Getting older is both amusing and kind of terrifying. I’ve done my best to be a forward thinking, open-minded and ever-evolving dude (to varying degrees of success, of course) in all facets of my life. But music, well, that’s been one of the most fun and weird things to navigate. I love finding new bands to geek out on, but fully admit to revisiting classics from much, much earlier in my listening life fairly regularly. Looking back at my thoughts on the last time I saw Taking Back Sunday, I think that’s evident.
17 years and some odd months ago, Long Island band Taking Back Sunday released an album called Tell All Your Friends. I was living in New Jersey at the time, and its release was a bit of an atom bomb not just in the burgeoning East Coast emo/post-hardcore scene, but pretty much everywhere. Turns out, the band itself was just as blindsided by what it became as everyone else was.
This coming Friday, October 18, and Saturday, October 19 you’re invited - by bassist Shaun Cooper himself - to join the band at Bogart’s in celebrating 20 years of existence. They’ve dusted off the entirety of Tell All Your Friends to play it every night of the tour, and if that’s not enough to get your emo heart pumping, they’ll flip a coin and will play either Where You Want to Be or Louder Now on Friday in its entirety along with TAYF (fingers crossed we get WYWTB on Friday, just saying). For those attending both nights, you’re going to hear all 3 albums no matter what. Oh, and you’ll hear a few other choice selections from the band’s 7 album catalog, as well. I hope you come ready to sing along.
So I’m excited to share my chat with Taking Back Sunday bassist and founding member, Shaun Cooper. We discuss their now 20-year long career, the surprising, lasting impact of Tell All Your Friends, and a little bit of the where, how, and why they are where they are today. It starts on the road, continues with some genuine surprises and, of course, some ups and downs, and ends on a hopeful and excited note. The interview has been edited for clarity. My sincere thanks to Shaun for taking the time to talk about everything.
Okay, so you’re on the final leg of the 20th anniversary tour for the band, one that started at the beginning of the year and has literally spanned the globe. On a scale of 1-10, how tired are you?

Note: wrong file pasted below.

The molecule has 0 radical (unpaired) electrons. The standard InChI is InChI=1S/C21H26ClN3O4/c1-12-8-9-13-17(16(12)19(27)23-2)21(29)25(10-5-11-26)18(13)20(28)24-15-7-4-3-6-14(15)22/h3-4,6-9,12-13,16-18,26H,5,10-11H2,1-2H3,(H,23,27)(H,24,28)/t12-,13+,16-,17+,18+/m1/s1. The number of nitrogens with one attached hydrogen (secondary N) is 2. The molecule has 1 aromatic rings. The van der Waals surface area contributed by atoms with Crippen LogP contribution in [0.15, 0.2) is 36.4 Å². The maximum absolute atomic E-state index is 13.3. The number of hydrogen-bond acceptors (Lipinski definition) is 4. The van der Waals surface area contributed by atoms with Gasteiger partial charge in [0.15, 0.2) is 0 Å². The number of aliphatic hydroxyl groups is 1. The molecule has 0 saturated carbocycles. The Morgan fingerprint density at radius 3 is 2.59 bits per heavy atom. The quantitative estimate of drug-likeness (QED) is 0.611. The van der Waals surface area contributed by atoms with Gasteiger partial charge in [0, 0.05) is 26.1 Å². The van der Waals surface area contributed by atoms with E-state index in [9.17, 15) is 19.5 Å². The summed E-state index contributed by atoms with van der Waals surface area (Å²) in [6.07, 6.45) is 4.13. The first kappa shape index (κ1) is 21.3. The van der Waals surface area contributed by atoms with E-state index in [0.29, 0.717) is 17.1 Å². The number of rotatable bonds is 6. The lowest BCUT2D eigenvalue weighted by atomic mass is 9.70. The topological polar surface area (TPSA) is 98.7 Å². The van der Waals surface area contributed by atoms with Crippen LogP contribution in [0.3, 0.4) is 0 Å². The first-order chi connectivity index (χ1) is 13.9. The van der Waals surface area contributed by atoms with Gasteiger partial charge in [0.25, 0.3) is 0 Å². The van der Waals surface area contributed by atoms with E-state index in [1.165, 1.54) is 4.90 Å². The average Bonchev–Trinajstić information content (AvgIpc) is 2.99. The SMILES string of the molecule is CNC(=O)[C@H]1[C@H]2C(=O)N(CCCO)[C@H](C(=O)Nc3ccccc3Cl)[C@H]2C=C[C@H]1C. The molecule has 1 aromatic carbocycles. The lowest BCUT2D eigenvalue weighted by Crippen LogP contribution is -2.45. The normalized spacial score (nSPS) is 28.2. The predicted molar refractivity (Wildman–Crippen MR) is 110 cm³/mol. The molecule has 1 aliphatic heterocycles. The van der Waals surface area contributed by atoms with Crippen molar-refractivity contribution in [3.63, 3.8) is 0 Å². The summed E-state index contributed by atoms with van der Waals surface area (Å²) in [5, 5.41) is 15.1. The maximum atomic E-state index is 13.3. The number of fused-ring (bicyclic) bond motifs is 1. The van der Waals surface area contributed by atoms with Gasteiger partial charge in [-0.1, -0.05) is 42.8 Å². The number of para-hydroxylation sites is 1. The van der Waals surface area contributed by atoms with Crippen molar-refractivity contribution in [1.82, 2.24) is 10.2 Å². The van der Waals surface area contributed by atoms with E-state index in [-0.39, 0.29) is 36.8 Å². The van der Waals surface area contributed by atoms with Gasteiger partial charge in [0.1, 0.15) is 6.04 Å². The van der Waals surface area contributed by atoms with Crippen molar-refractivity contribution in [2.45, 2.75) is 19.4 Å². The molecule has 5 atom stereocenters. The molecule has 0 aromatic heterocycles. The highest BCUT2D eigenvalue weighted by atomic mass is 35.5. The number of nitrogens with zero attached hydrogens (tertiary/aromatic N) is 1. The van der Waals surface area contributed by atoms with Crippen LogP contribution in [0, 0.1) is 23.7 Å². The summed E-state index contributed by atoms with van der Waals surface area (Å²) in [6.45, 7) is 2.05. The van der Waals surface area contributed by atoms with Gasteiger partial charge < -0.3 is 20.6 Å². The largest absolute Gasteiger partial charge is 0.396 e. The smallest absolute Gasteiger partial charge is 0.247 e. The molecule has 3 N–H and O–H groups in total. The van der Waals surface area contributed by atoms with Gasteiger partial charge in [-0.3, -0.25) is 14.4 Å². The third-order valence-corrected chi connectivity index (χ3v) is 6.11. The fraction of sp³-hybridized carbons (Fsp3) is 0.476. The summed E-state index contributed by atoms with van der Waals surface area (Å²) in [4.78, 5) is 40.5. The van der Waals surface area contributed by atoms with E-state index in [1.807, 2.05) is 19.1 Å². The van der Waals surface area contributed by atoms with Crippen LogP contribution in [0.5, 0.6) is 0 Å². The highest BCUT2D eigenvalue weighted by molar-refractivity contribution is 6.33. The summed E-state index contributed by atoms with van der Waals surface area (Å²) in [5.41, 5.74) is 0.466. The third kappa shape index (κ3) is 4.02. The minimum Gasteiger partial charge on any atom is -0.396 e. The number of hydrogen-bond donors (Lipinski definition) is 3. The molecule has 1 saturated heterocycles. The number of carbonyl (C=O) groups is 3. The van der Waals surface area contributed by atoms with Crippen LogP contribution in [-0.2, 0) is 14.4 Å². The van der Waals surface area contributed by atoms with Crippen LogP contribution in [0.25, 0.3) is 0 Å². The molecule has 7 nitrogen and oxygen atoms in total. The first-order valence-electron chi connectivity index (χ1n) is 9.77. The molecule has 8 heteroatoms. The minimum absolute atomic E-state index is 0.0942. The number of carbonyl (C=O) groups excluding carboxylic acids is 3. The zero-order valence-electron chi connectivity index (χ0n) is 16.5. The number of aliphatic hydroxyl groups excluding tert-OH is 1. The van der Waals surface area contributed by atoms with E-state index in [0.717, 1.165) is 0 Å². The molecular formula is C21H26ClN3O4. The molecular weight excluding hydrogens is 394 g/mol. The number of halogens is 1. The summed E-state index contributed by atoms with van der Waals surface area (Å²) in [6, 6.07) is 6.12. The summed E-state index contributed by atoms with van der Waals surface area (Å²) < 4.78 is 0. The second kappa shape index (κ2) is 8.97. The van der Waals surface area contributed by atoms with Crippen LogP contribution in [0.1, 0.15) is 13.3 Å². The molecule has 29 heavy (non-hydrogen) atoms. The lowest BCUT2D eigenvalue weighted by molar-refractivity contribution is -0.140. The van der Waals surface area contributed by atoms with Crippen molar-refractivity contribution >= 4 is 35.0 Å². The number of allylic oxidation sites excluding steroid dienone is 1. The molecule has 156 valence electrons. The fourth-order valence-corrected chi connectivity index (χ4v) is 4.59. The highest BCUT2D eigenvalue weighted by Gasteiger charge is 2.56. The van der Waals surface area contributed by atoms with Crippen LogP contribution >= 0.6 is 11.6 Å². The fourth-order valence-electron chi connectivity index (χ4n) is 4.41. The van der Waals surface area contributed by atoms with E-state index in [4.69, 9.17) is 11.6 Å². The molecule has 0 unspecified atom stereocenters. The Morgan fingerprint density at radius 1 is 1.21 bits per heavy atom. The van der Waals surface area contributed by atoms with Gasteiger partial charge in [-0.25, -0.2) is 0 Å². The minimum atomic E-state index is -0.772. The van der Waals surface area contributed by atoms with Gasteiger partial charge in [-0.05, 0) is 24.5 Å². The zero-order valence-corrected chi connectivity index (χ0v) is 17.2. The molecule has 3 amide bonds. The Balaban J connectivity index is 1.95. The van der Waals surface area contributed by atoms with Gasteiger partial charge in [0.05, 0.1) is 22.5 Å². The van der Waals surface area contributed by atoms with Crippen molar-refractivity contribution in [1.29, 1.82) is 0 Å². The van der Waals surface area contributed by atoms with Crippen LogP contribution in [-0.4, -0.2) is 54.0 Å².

I’m not bad! You know we just had the 6 weeks at home, basically, before we started this leg. So it’s more tiring to be at home and stuff, running around with the kids, getting them to school, and the whole thing. On a scale of tiredness, I probably had my best night’s sleep all year last night, so I’m like a 1, I guess. I’m raring to go, man.
Oh, right on. How old are your kids?
My son is 5 almost 6 and my daughter is 2 almost 3, so they, yeah, they keep us on our toes.
Awesome, yeah, I have a 5 almost 6-year old and a 13-year old. I’m right there with you. So, even with your time off from the band, you’ve been at this for a long time, have seen bands and labels come and go, and have experienced so many changes. Is there anything that really sticks out to you from all this time? What do you think has changed the most?
I know we’ve seen a lot of areas come up, and get better, and nicer, particularly Cincinnati. We’ve been playing there, at Bogart’s, for basically our entire career so we’ve seen that area change and get a lot nicer. So it’s really cool to see those things, and it’s nice to be able to see our fans get older with us. People who have met at our shows, couples and stuff, will say “Hey, we met at your show and now we have kids, so we want to bring them down!” It’s just crazy to be around for this amount of time. I think we’re all pretty grateful. Just the fact that we’re still doing this and we still really love our jobs.